• Avoid alcohol and marijuana in the hours before bed
  • Take a warm bath at night (when you get out of the tub, core temperature drops as your body tries to dissipate heat, allowing you to be cooler and sleep better)
References

1) "Sleep Statistics - Data About Sleep and Sleep Disorders." American Sleep Association, 22 Aug. 2016, www.sleepassociation.org/about-sleep/sleep-statistics/.

2) Krause AJ, Simon EB, Mander BA, et al. The sleep-deprived human brain. Nat Rev Neurosci. 2017;18(7):404–418. doi:10.1038/nrn.2017.55

3) Anderson C, Platten CR. Sleep deprivation lowers inhibition and enhances impulsivity to negative stimuli. Behav Brain Res. 2011;217:463–466

4) Horne JA. Sleep function, with particular reference to sleep deprivation. Ann Clin Res. 1985;17:199–208.

5) Dinges DF, et al. Cumulative sleepiness, mood disturbance, and psychomotor vigilance performance decrements during a week of sleep restricted to 4–5 hours per night. Sleep. 1997;20:267–277.

6) Bernert RA, Joiner TE. Sleep disturbances and suicide risk: A review of the literature. Neuropsychiatr Dis Treat. 2007;3(6):735–743. doi:10.2147/ndt.s1248

7) Minkel JD, et al. Sleep deprivation and stressors: evidence for elevated negative affect in response to mild stressors when sleep deprived. Emotion. 2012;12:1015–1020.

8) De Gennaro, L., & Ferrara, M. (2003). Sleep spindles: an overview. Sleep Medicine Reviews, 7(5), 423–440.

9) Institute of Medicine. Sleep Disorders and Sleep Deprivation: An Unmet Public Health Problem. Washington, DC: The National Academies Press; 2006.

10) "Brain Basics: Understanding Sleep." National Institute of Neurological Disorders and Stroke | National Institute of Neurological Disorders and Stroke, 8 Feb. 2019, www.ninds.nih.gov/Disorders/Patient-Caregiver-Education/Understanding-Sleep.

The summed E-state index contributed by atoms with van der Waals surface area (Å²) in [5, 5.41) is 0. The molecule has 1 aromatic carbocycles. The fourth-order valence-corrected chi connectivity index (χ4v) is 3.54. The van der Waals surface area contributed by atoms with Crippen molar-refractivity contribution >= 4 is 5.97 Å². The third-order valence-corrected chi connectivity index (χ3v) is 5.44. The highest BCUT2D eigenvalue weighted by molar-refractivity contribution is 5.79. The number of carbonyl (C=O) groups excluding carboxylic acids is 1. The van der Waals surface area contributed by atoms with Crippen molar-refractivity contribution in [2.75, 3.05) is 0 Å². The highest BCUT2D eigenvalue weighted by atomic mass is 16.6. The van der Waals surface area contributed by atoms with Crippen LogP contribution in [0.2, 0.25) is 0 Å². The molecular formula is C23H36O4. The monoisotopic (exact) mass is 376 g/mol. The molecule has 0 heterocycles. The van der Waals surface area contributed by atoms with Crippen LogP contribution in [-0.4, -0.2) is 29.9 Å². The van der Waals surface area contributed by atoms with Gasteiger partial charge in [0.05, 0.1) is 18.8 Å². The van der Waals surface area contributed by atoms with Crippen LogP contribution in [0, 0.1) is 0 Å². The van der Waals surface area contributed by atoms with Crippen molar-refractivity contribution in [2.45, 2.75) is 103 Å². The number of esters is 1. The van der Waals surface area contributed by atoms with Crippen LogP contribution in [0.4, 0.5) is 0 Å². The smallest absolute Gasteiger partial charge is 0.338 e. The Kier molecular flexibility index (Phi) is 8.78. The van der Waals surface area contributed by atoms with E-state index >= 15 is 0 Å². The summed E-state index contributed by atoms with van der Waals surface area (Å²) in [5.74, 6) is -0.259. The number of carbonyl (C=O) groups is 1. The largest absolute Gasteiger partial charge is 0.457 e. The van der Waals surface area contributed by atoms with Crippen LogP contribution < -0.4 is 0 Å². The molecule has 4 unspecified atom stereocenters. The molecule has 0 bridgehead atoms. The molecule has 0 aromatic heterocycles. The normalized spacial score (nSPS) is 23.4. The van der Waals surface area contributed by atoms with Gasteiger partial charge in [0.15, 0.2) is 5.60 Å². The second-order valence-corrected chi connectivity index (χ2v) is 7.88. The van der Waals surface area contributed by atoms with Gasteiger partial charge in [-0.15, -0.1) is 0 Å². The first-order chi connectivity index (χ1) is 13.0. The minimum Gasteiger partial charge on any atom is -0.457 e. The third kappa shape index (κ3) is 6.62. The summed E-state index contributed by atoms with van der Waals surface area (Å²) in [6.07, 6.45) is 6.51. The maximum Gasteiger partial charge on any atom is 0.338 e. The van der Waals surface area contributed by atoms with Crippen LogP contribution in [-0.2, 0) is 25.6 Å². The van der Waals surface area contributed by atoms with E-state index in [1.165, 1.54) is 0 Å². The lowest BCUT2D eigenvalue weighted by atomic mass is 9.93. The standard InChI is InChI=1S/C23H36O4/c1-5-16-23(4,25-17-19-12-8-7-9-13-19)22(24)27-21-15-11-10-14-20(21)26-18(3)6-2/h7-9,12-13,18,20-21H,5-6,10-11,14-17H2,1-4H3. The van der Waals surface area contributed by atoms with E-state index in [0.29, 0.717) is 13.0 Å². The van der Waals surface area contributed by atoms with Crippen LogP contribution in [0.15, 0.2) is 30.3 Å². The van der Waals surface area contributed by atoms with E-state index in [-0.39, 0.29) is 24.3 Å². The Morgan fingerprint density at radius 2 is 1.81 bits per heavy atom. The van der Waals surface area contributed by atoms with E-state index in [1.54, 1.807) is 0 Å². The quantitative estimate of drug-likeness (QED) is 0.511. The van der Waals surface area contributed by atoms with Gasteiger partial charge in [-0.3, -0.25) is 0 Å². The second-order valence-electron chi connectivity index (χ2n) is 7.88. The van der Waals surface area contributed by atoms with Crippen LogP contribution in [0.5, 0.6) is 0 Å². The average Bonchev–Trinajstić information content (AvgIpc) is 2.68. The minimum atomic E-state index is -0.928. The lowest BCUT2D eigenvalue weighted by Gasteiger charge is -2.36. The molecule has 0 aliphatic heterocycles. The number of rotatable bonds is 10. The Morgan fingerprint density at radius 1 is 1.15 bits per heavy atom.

11) Kushida, C. A., Bergmann, B. M., & Rechtschaffen, A. (1989). Sleep deprivation in the rat: IV. Paradoxical sleep deprivation. Sleep, 12(1), 22–30. https://doi.org/10.1093/sleep/12.1.22

12) Rechtschaffen, A., Bergmann, B. M., Everson, C. A., Kushida, C. A., & Gilliland, M. A. (1989). Sleep Deprivation in the Rat : X . Integration and Discussion of the Findings, 12(August 1988), 68–87.

13) Giampá, S. Q. de C., Mônico-Neto, M., de Mello, M. T., Souza, H. de S., Tufik, S., Lee, K. S., Antunes, H. K. M. (2016). Paradoxical Sleep Deprivation Causes Cardiac Dysfunction and the Impairment Is Attenuated by Resistance Training. PLOS ONE, 11(11), e0167029. https://doi.org/10.1371/journal.pone.0167029

14) Mander BA, Marks SM, Vogel JW, et al. β-amyloid disrupts human NREM slow waves and related hippocampus-dependent memory consolidation. Nat Neurosci. 2015;18(7):1051–1057. doi:10.1038/nn.4035

15) Xie L, Kang H, Xu Q, et al. Sleep drives metabolite clearance from the adult brain. Science. 2013;342(6156):373–377. doi:10.1126/science.1241224

16) Tore Nielsen, Philippe Stenstrom, Tomoka Takeuchi, Sebastien Saucier, Jessica Lara-Carrasco, Elizaveta Solomonova, Emilie Martel, Partial REM-Sleep Deprivation Increases the Dream-Like Quality of Mentation From REM Sleep and Sleep Onset, Sleep, Volume 28, Issue 9, September 2005, Pages 1083–1089, https://doi.org/10.1093/sleep/28.9.1083

17) Mander BA, Winer JR, Walker MP. Sleep and Human Aging. Neuron. 2017;94(1):19–36. doi:10.1016/j.neuron.2017.02.004

Previous article Exercise-Induced Asthma: Do You Have to Quit Cardio?
Next article Heat Exhaustion and 6 Tips to Help the Older Athlete

Leave a comment

Comments must be approved before appearing

* Required fields